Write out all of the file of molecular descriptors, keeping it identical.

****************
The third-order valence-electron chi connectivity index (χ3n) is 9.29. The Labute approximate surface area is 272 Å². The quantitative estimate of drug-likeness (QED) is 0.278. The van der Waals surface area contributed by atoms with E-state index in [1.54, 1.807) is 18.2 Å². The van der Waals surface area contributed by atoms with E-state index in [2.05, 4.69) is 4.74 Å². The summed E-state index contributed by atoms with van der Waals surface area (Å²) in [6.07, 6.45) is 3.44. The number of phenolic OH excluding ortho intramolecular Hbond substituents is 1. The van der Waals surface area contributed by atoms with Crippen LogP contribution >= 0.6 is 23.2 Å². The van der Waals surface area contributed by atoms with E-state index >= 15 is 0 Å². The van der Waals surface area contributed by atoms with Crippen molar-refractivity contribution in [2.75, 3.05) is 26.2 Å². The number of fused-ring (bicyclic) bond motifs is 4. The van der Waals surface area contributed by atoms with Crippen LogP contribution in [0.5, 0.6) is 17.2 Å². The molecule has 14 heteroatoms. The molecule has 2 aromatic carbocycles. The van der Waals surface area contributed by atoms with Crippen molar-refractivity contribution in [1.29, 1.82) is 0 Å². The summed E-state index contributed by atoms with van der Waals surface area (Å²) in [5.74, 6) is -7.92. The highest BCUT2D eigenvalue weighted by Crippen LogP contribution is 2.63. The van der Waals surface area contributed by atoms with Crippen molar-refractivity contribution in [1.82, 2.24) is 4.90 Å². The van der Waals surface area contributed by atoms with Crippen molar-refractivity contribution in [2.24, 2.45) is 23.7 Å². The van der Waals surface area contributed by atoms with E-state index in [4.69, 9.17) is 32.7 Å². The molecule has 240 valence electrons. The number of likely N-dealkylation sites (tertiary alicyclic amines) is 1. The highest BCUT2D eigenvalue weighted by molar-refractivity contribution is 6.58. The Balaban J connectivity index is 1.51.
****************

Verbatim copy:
The third-order valence-electron chi connectivity index (χ3n) is 9.29. The Labute approximate surface area is 272 Å². The quantitative estimate of drug-likeness (QED) is 0.278. The van der Waals surface area contributed by atoms with E-state index in [1.54, 1.807) is 18.2 Å². The van der Waals surface area contributed by atoms with E-state index in [2.05, 4.69) is 4.74 Å². The summed E-state index contributed by atoms with van der Waals surface area (Å²) in [6.07, 6.45) is 3.44. The number of phenolic OH excluding ortho intramolecular Hbond substituents is 1. The van der Waals surface area contributed by atoms with Crippen LogP contribution >= 0.6 is 23.2 Å². The van der Waals surface area contributed by atoms with E-state index >= 15 is 0 Å². The van der Waals surface area contributed by atoms with Crippen molar-refractivity contribution in [2.75, 3.05) is 26.2 Å². The number of fused-ring (bicyclic) bond motifs is 4. The van der Waals surface area contributed by atoms with Crippen LogP contribution in [0.5, 0.6) is 17.2 Å². The molecule has 14 heteroatoms. The molecule has 2 aromatic carbocycles. The van der Waals surface area contributed by atoms with Crippen molar-refractivity contribution in [1.29, 1.82) is 0 Å². The summed E-state index contributed by atoms with van der Waals surface area (Å²) in [5.74, 6) is -7.92. The highest BCUT2D eigenvalue weighted by Crippen LogP contribution is 2.63. The van der Waals surface area contributed by atoms with Crippen molar-refractivity contribution in [1.82, 2.24) is 4.90 Å². The van der Waals surface area contributed by atoms with Crippen molar-refractivity contribution in [2.24, 2.45) is 23.7 Å². The van der Waals surface area contributed by atoms with E-state index in [4.69, 9.17) is 32.7 Å². The molecule has 240 valence electrons. The number of likely N-dealkylation sites (tertiary alicyclic amines) is 1. The highest BCUT2D eigenvalue weighted by molar-refractivity contribution is 6.58. The Balaban J connectivity index is 1.51.